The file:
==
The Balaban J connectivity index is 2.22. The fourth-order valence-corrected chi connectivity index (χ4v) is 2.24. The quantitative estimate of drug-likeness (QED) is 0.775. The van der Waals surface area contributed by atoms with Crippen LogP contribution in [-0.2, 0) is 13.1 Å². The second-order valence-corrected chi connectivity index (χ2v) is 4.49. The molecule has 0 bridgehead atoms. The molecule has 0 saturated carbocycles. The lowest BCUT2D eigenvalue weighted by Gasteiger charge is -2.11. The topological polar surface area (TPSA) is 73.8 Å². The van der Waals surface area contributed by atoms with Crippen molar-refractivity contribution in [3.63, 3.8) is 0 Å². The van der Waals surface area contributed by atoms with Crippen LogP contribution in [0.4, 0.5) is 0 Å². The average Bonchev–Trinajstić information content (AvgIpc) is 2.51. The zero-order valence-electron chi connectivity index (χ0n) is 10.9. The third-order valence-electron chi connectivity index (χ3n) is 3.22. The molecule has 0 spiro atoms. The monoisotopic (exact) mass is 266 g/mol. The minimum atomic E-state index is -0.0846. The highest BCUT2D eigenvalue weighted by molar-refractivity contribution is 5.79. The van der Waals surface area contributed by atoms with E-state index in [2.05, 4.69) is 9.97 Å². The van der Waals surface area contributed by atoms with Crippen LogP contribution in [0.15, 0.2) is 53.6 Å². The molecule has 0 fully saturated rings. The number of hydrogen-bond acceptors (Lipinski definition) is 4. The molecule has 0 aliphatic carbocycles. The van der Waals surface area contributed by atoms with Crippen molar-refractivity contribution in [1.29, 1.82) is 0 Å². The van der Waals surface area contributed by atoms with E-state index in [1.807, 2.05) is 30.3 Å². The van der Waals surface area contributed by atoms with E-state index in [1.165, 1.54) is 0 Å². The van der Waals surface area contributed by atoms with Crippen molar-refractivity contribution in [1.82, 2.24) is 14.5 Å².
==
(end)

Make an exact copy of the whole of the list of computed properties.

The Balaban J connectivity index is 2.22. The fourth-order valence-corrected chi connectivity index (χ4v) is 2.24. The quantitative estimate of drug-likeness (QED) is 0.775. The van der Waals surface area contributed by atoms with Crippen LogP contribution in [-0.2, 0) is 13.1 Å². The second-order valence-corrected chi connectivity index (χ2v) is 4.49. The molecule has 0 bridgehead atoms. The molecule has 0 saturated carbocycles. The lowest BCUT2D eigenvalue weighted by Gasteiger charge is -2.11. The topological polar surface area (TPSA) is 73.8 Å². The van der Waals surface area contributed by atoms with Crippen molar-refractivity contribution in [3.63, 3.8) is 0 Å². The van der Waals surface area contributed by atoms with Crippen LogP contribution in [0.4, 0.5) is 0 Å². The average Bonchev–Trinajstić information content (AvgIpc) is 2.51. The zero-order valence-electron chi connectivity index (χ0n) is 10.9. The third-order valence-electron chi connectivity index (χ3n) is 3.22. The molecule has 0 spiro atoms. The monoisotopic (exact) mass is 266 g/mol. The minimum atomic E-state index is -0.0846. The highest BCUT2D eigenvalue weighted by molar-refractivity contribution is 5.79. The van der Waals surface area contributed by atoms with E-state index in [2.05, 4.69) is 9.97 Å². The van der Waals surface area contributed by atoms with Crippen LogP contribution in [0.15, 0.2) is 53.6 Å². The molecule has 0 fully saturated rings. The number of hydrogen-bond acceptors (Lipinski definition) is 4. The molecule has 0 aliphatic carbocycles. The van der Waals surface area contributed by atoms with Crippen molar-refractivity contribution in [1.29, 1.82) is 0 Å². The van der Waals surface area contributed by atoms with E-state index in [1.807, 2.05) is 30.3 Å². The van der Waals surface area contributed by atoms with E-state index in [1.165, 1.54) is 0 Å². The van der Waals surface area contributed by atoms with Crippen molar-refractivity contribution in [1.82, 2.24) is 14.5 Å².